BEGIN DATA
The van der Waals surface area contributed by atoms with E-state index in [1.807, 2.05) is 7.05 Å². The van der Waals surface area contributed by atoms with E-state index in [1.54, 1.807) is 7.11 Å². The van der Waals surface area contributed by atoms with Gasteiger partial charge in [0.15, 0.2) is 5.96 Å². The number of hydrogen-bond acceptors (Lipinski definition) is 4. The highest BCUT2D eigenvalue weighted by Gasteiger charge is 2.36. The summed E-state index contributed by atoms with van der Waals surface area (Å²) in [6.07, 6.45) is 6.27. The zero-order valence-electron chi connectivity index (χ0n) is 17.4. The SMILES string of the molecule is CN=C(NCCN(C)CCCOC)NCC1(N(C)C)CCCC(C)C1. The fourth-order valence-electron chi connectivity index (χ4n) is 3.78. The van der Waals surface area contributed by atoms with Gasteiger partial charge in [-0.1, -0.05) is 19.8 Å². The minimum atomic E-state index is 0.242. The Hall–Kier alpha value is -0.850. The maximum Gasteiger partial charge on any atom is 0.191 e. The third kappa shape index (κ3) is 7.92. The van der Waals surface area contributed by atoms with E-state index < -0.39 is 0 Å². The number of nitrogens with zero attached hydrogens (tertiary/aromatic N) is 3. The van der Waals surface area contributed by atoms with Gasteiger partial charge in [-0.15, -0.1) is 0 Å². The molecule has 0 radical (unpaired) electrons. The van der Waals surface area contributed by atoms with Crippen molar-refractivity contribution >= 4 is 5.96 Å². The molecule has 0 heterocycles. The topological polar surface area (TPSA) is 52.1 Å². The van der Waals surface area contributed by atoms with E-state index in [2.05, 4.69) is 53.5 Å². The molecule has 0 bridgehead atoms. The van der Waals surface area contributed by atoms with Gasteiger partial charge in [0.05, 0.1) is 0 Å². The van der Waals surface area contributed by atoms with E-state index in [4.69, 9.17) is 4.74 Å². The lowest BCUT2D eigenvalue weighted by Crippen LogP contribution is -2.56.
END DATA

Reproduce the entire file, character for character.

The van der Waals surface area contributed by atoms with E-state index in [1.807, 2.05) is 7.05 Å². The van der Waals surface area contributed by atoms with E-state index in [1.54, 1.807) is 7.11 Å². The van der Waals surface area contributed by atoms with Gasteiger partial charge in [0.15, 0.2) is 5.96 Å². The number of hydrogen-bond acceptors (Lipinski definition) is 4. The highest BCUT2D eigenvalue weighted by Gasteiger charge is 2.36. The summed E-state index contributed by atoms with van der Waals surface area (Å²) in [6.07, 6.45) is 6.27. The zero-order valence-electron chi connectivity index (χ0n) is 17.4. The SMILES string of the molecule is CN=C(NCCN(C)CCCOC)NCC1(N(C)C)CCCC(C)C1. The fourth-order valence-electron chi connectivity index (χ4n) is 3.78. The van der Waals surface area contributed by atoms with Gasteiger partial charge in [-0.1, -0.05) is 19.8 Å². The minimum atomic E-state index is 0.242. The Hall–Kier alpha value is -0.850. The maximum Gasteiger partial charge on any atom is 0.191 e. The third kappa shape index (κ3) is 7.92. The van der Waals surface area contributed by atoms with E-state index < -0.39 is 0 Å². The number of nitrogens with zero attached hydrogens (tertiary/aromatic N) is 3. The van der Waals surface area contributed by atoms with Gasteiger partial charge in [-0.15, -0.1) is 0 Å². The molecule has 0 radical (unpaired) electrons. The van der Waals surface area contributed by atoms with Crippen molar-refractivity contribution >= 4 is 5.96 Å². The molecule has 0 heterocycles. The topological polar surface area (TPSA) is 52.1 Å². The van der Waals surface area contributed by atoms with E-state index in [2.05, 4.69) is 53.5 Å². The molecule has 0 bridgehead atoms. The van der Waals surface area contributed by atoms with Gasteiger partial charge in [0.05, 0.1) is 0 Å². The van der Waals surface area contributed by atoms with E-state index in [4.69, 9.17) is 4.74 Å². The lowest BCUT2D eigenvalue weighted by Crippen LogP contribution is -2.56.